Get familiar with some of the issues around implementing smart grid technologies, and why there’s so much buzz and hope for this growing green sector. Here are some resources to kick off your investigation:
  • The Department of Energy published a 48-page e-book called “Smart Grid: An Introduction,” which explores in layman’s terms the nature, challenges, opportunities and necessity of Smart Grid implementation in the U.S. and beyond. There’s a great glossary of terms in the back.
  • The Demand Response and Smart Grid Coalition has information on the companies in the sector. Its member list (copied below) will give you a sense of some of the big players in the field.
  • This map of 101 Cleantech Startups shows several Smart Grid companies.
  • Smart Grid News gives information on companies in the sector, deals and transactions and trends in the industry.
  • Wikipedia has some basic background and interesting links.

And now, dive in to these companies and see where you might be interested in fitting in. Our usual thoughts on networking apply – run a search through LinkedIn to see who you know there; join some groups that the company’s employees are a member of to get exposed to the industry dialogue; read through the company bios; and check out job openings.

Aclara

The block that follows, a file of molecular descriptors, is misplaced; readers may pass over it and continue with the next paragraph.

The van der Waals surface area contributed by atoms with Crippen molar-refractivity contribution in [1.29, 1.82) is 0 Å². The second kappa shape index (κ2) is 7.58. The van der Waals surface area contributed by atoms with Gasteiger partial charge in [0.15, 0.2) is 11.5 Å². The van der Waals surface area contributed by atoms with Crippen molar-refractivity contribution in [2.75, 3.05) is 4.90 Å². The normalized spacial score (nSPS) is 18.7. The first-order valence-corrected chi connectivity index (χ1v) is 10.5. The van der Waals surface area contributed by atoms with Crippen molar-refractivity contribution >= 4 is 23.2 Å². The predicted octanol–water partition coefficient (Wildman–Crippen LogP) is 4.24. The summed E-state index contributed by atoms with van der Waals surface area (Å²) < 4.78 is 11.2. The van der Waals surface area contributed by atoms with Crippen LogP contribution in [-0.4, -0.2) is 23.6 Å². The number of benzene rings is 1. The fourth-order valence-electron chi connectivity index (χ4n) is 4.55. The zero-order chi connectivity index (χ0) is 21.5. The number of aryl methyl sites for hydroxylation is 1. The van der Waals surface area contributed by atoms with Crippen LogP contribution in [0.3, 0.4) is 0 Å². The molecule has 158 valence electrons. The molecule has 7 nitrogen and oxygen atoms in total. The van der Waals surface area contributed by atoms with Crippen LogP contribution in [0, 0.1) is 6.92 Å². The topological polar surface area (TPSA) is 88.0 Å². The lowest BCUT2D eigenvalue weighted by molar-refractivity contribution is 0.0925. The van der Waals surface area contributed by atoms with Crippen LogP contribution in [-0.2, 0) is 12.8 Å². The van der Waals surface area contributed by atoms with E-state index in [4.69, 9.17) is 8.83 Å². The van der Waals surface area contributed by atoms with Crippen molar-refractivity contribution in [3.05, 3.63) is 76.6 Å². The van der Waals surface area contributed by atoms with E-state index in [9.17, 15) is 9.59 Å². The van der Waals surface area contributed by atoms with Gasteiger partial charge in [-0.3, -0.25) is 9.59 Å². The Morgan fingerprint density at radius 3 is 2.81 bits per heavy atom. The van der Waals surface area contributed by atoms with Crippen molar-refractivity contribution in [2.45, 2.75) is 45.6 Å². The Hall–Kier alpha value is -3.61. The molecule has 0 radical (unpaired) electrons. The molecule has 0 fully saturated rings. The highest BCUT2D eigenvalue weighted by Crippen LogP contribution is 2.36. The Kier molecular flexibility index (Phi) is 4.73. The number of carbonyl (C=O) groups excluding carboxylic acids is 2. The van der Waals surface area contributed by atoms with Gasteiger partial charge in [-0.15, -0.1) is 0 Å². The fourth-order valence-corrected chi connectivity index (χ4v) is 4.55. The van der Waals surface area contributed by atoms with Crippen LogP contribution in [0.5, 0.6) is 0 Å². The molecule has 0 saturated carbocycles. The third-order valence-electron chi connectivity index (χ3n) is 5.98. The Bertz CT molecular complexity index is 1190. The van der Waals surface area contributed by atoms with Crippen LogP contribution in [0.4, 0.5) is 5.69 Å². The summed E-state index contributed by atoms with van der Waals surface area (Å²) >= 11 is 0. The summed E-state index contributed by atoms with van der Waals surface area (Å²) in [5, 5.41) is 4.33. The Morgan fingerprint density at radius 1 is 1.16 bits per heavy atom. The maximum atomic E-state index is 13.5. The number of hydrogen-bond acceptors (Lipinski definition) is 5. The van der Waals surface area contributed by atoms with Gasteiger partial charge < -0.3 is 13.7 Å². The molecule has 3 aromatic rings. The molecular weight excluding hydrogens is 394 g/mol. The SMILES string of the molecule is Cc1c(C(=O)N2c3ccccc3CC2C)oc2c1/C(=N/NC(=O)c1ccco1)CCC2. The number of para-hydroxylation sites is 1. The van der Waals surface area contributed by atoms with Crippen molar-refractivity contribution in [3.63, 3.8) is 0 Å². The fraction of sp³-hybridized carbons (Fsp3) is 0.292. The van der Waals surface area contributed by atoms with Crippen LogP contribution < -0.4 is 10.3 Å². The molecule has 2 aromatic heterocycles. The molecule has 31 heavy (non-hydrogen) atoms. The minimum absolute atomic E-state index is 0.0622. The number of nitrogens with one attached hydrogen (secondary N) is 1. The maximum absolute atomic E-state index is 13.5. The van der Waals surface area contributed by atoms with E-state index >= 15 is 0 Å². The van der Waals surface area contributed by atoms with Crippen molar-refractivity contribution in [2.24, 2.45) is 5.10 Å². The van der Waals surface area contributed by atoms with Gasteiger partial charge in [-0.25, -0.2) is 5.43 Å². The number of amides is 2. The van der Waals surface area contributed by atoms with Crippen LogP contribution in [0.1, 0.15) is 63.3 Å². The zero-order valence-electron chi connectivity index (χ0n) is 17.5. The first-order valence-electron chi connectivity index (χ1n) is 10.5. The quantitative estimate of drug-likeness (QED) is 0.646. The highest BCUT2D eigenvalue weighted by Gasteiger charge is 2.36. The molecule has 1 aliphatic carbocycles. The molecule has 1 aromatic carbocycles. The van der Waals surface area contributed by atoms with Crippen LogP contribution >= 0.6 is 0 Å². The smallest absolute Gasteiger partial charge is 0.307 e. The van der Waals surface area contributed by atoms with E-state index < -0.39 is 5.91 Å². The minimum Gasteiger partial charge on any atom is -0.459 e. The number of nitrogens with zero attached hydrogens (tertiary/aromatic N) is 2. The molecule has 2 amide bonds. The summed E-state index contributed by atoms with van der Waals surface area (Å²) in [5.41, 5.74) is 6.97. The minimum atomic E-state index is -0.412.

Ambient
Amplex
CalAmp
Comverge
Conservation Services Group
Corporate Systems Engineering
CPower
Direct Energy
Echelon
Eka Systems
eMeter
Energy Capital Partners
Energy Curtailment Specialists
EnergySolve
EnerNOC
Enfora
Enspiria Solutions
General Electric
Google
Honeywell
IBM
Ice Energy
Itron
KMC Controls
Landis + Gyr
Lutron Electronics
Oracle
PCN Technology
Sensus
Silver Spring Networks
SmartSynch
Steffes
Tendril
Trilliant Networks
Ziphany

June 2, 2009 at 12:59 am Leave a comment

Proof in the Pudding: Environmental Initiatives and the Bottom Line

tom_green_face_biggerPenned by Tom

It’s always good to look at the bottom-line when assessing the environmental movement. There are a plethora of interesting success stories which demonstrate to executives the importance and benefits of going green, even if you’re a climate-change denier. Here are a few examples from Sustainable Business Consulting: